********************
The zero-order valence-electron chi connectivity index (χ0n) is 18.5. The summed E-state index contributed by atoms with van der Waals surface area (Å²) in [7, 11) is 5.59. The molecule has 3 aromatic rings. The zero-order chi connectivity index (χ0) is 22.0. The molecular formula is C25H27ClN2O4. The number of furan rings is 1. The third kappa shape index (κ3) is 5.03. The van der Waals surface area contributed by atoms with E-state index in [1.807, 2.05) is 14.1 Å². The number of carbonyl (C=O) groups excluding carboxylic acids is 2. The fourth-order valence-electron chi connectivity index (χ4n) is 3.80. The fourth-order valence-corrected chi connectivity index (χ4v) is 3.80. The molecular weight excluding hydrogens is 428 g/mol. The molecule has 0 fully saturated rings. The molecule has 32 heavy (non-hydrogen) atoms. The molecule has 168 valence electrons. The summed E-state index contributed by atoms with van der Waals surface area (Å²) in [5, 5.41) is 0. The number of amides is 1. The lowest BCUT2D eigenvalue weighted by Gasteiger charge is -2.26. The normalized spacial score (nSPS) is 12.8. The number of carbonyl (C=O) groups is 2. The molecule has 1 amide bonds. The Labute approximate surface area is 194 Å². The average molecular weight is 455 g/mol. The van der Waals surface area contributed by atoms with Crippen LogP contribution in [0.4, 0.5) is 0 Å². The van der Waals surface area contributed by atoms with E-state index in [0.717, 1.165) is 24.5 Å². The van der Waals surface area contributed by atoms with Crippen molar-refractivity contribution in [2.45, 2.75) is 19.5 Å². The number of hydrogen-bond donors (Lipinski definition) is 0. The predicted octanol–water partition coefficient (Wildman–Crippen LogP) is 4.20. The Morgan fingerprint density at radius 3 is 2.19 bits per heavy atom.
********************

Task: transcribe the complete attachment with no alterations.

The zero-order valence-electron chi connectivity index (χ0n) is 18.5. The summed E-state index contributed by atoms with van der Waals surface area (Å²) in [7, 11) is 5.59. The molecule has 3 aromatic rings. The zero-order chi connectivity index (χ0) is 22.0. The molecular formula is C25H27ClN2O4. The number of furan rings is 1. The third kappa shape index (κ3) is 5.03. The van der Waals surface area contributed by atoms with E-state index in [1.807, 2.05) is 14.1 Å². The number of carbonyl (C=O) groups excluding carboxylic acids is 2. The fourth-order valence-electron chi connectivity index (χ4n) is 3.80. The fourth-order valence-corrected chi connectivity index (χ4v) is 3.80. The molecular weight excluding hydrogens is 428 g/mol. The molecule has 0 fully saturated rings. The molecule has 32 heavy (non-hydrogen) atoms. The molecule has 168 valence electrons. The summed E-state index contributed by atoms with van der Waals surface area (Å²) in [5, 5.41) is 0. The number of amides is 1. The lowest BCUT2D eigenvalue weighted by Gasteiger charge is -2.26. The normalized spacial score (nSPS) is 12.8. The number of carbonyl (C=O) groups is 2. The molecule has 1 amide bonds. The Labute approximate surface area is 194 Å². The average molecular weight is 455 g/mol. The van der Waals surface area contributed by atoms with Crippen LogP contribution in [0.4, 0.5) is 0 Å². The van der Waals surface area contributed by atoms with E-state index in [0.717, 1.165) is 24.5 Å². The van der Waals surface area contributed by atoms with Crippen molar-refractivity contribution in [2.45, 2.75) is 19.5 Å². The number of hydrogen-bond donors (Lipinski definition) is 0. The predicted octanol–water partition coefficient (Wildman–Crippen LogP) is 4.20. The Morgan fingerprint density at radius 3 is 2.19 bits per heavy atom.